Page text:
Water is one truly basic need that we take for granted. We think we have an abundance of it so we do not give it much thought… until our faucets run dry.
This happens yearly about this time of the year. But we should worry about Metro Manila being over 95 percent dependent on Angat Dam. Angat is in an earthquake prone zone. If it cracks, we have no real alternative source.
Various administrations have been talking about alternative water sources for decades, but have not gone beyond talking. The Duterte administration is no different.
For a while, Duterte was talking about finally getting the Kaliwa-Kanan River dam project going. It is expected to add 600 million liters per day (MLD) to the capital‘s water supply.
In 2011, MWSS, under its then chairman Gerry Esquivel, launched the New Centennial Water Source project. Based on the feasibility studies and detailed engineering designs prepared in 2014, the integrated system would generate additional water sources to ensure water security for Metro Manila. Laiban is the only remaining nearest surface water source for Metro Manila.
But the Kaliwa Dam project is dead in the water. China was supposed to finance the project, but nothing came out other than a lot of press releases.
There were problems, including the concerns of indigenous people living in the area. But those problems have been there for the longest time. There must be solutions if there is political will.
While it is just to address the concerns of the indigenous Dumagats, they also cannot hold hostage over 20 million other Filipinos in NCR and adjacent provinces who need a new water source. I thought the tough talking Duterte would be the president who would score a breakthrough here. It didn’t happen.
So here we are, once again looking at a water shortage this dry season. Customers of Maynilad will likely feel the pinch more. Indeed, they are already suffering enough to call on authorities to do something.
Maynilad’s area has been problematic from the start. It is larger and it comprises the older part of Metro Manila with a lot of leaky pipes.
If the Angat water level goes down perilously this dry season to make a reduction in water allocation mandatory, Maynilad may have problems meeting their customers’ water requirements.
It probably won’t be as bad for those in the area served by Manila Water because it should have learned its lesson from the shortage in 2019. It has also started operations of its Cardona Treatment Plant to clean water from Laguna de Bay.
The Cardona Plant has a capacity of 50 MLD. Manila Water is also planning to put up an integrated water supply facility (East Bay Project) in Pakil, Laguna with a 250 MLD capacity.
Maynilad also has a water treatment facility along Laguna de Bay. Its Putatan I Plant (with a capacity of 100 MLD) in Muntinlupa City consists of dissolved air flotation, biological aerated filtration, ultra-filtration, reverse osmosis, disinfection, and oxidation of certain compounds.
Maynilad is also putting up its Putatan II Plant with a capacity of 150 MLD.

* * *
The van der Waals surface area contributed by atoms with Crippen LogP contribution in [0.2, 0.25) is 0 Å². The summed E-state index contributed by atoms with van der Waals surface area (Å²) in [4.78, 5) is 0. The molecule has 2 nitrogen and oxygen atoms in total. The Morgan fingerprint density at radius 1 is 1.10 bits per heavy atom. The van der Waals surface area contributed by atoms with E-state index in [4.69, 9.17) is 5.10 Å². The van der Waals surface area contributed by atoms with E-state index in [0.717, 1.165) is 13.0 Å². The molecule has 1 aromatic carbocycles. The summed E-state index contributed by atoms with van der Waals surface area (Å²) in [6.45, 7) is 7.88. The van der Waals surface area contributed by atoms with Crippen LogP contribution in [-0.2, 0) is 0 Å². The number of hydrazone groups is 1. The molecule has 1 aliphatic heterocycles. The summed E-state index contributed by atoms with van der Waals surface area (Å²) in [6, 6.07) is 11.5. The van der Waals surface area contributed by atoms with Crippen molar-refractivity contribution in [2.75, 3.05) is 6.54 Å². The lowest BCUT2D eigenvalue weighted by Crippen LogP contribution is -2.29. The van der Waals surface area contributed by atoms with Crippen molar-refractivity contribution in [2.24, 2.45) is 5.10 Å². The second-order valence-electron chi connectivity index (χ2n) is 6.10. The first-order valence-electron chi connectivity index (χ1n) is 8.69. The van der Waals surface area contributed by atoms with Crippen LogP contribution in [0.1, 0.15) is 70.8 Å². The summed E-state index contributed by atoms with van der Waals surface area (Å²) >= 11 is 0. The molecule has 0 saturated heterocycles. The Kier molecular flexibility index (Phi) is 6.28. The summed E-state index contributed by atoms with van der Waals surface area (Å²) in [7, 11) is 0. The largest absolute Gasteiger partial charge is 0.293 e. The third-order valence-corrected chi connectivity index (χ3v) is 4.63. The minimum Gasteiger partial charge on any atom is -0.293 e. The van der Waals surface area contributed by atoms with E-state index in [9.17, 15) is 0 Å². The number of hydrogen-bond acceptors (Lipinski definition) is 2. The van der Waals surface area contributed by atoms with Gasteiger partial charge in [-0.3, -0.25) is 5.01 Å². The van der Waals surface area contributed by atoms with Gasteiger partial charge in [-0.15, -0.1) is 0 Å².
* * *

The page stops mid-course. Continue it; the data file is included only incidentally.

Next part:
It isn’t as if the two water concessionaires are not doing their share. Indeed, if MWSS didn’t insist that the government would be responsible for sourcing water and the private company merely for distribution, things today might have been better.
Because of its proximity, Laguna de Bay is a readily available and accessible water source for the growing population of Metro Manila. But that lake is a big open sewer.
There is a need to reduce the pollution of the lake by establishing sewage treatment facilities, deepen the lake to increase its water holding capacity, and reforest its denuded watershed to lessen its sedimentation.
Cleaning up the water of Laguna de Bay is expensive, more so than the raw water the water companies get from Angat and could get from a potential facility in Kaliwa/Laiban.
One other thing going for Manila Water is Ricky Razon taking over from the Ayalas. This means it can benefit from the Wawa Dam project that Razon initiated some years ago.
Wawa Dam in Montalban is expected to produce 80 MLD starting October this year. The balance to provide a total 518 MLD will be available in 2025.
I remember Dondi Alikpala, an expert on water, telling me that while water shortage is a concern in Metro Manila, we must not forget that for the rest of the Philippines, less than 50 percent even have household connections.
Most of our countrymen still live with pila and balde on a daily basis. Even in major cities like Bacolod and Iloilo, only about 30 percent of families are connected to the water utility.
Groundwater extraction, specially in Metro Manila, has only made problems worse – with subsidence causing the city to sink and not too slowly too. Manufacturing concerns that use a lot of water should be required to make provisions for more efficient use of the resource.
A good example is San Miguel Corporation, which two weeks ago announced they were able to save 27 billion liters of water and are still working to reduce their water use by 50 percent by 2025.
To reduce drawing from scarce water sources, SMC president Ramon Ang said they utilize several methods, including the use of sea water, water recycling, and rainwater harvesting for cooling machines, cleaning, and other utility, non-product water usage.
SMC has mandated that all its newly-built facilities be fitted with rainwater collection systems. A number of older facilities are also being retro-fitted to increase rainwater harvesting and to replace leaking underground pipes with above-ground, easy to monitor installations.
SMC’s program should be made mandatory for all manufacturing concerns in the country. A law to that effect should be passed.
We have to take this water problem seriously and urgently. Renewable water resources are constant while population growth continues. Add to that climate change. Unless we do something now, the quality of life in this country will deteriorate with each passing day.